Seven years just gone.

Your hand being slower than your mind is usually the purpose in the practice for diary writing. If you’re forced to write things out, you’re forced to linger on the expected, waiting for the expected to arrive in the mind before arriving on the page. But, what if you just can’t bear the wait? You know it’s there and writing for discovery doesn’t meet the same end as it used to. What used to be cathartic is now just boring self-indulgence.

Sedaris records but doesn’t seem to digest the information. Rather, he just lets it happen. I remember hearing interviews of him talking about his diary-writing not as formative but as impulsive. He must record the next day, not to understand it but to get it down. That being said, though, the diary-keeping is not in excess as his entries, through edited for publication, are clearly thematically brief.

Michael seems to understand writing can be reflective and exploratory at the same time. I know Sedaris must understand this, but writing to understand the questions of our present life doesn’t seem to be his main gig, nor mine. I like to write in the abstract, but not if it’s my own anymore. I’ll try not to journal about financial insecurity or my rocky family. But, I’ll sure write a poem about how I can smell people’s laundry through their dryer vent on my walk home. The moment was beautiful. The people doing laundry probably didn’t think about how the block smells like a chemical springtime on a mountainside, but there I was standing in the meadow right there with them.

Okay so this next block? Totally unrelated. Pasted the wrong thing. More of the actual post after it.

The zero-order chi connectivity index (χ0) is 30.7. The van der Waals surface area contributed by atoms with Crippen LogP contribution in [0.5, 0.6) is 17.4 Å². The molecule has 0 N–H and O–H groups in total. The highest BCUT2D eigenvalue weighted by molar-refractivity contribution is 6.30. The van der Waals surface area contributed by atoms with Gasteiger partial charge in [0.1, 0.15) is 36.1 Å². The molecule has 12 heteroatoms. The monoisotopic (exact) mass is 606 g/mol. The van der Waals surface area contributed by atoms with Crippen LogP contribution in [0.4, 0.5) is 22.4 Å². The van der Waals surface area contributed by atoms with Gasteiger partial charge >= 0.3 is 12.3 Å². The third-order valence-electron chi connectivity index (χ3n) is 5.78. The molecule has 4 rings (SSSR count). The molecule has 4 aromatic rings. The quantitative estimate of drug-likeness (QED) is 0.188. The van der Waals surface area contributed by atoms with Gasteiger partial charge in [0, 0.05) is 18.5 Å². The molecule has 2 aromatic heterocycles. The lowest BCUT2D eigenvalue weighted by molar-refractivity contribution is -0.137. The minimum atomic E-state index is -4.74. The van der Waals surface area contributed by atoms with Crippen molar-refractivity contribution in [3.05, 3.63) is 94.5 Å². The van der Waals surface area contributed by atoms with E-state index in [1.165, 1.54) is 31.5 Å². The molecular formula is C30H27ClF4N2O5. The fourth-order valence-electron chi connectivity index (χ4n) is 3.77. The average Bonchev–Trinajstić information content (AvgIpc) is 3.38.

These are the moments that typically linger a little longer in my mind rather than anything big or “worth fussing over.” I wonder that with all this training on critical reading and applied creative thinking why my mind has shifted to value the little things. Obsess over the little things, rather. Currently, I’m blaming it on emotional displacement. It’s easier and much less stressful for me to think about the smell of laundry than developing a broader lit review for my thesis, but am I ignoring my problems? Or am I channeling simplicity like in this Bjenny Montero comic: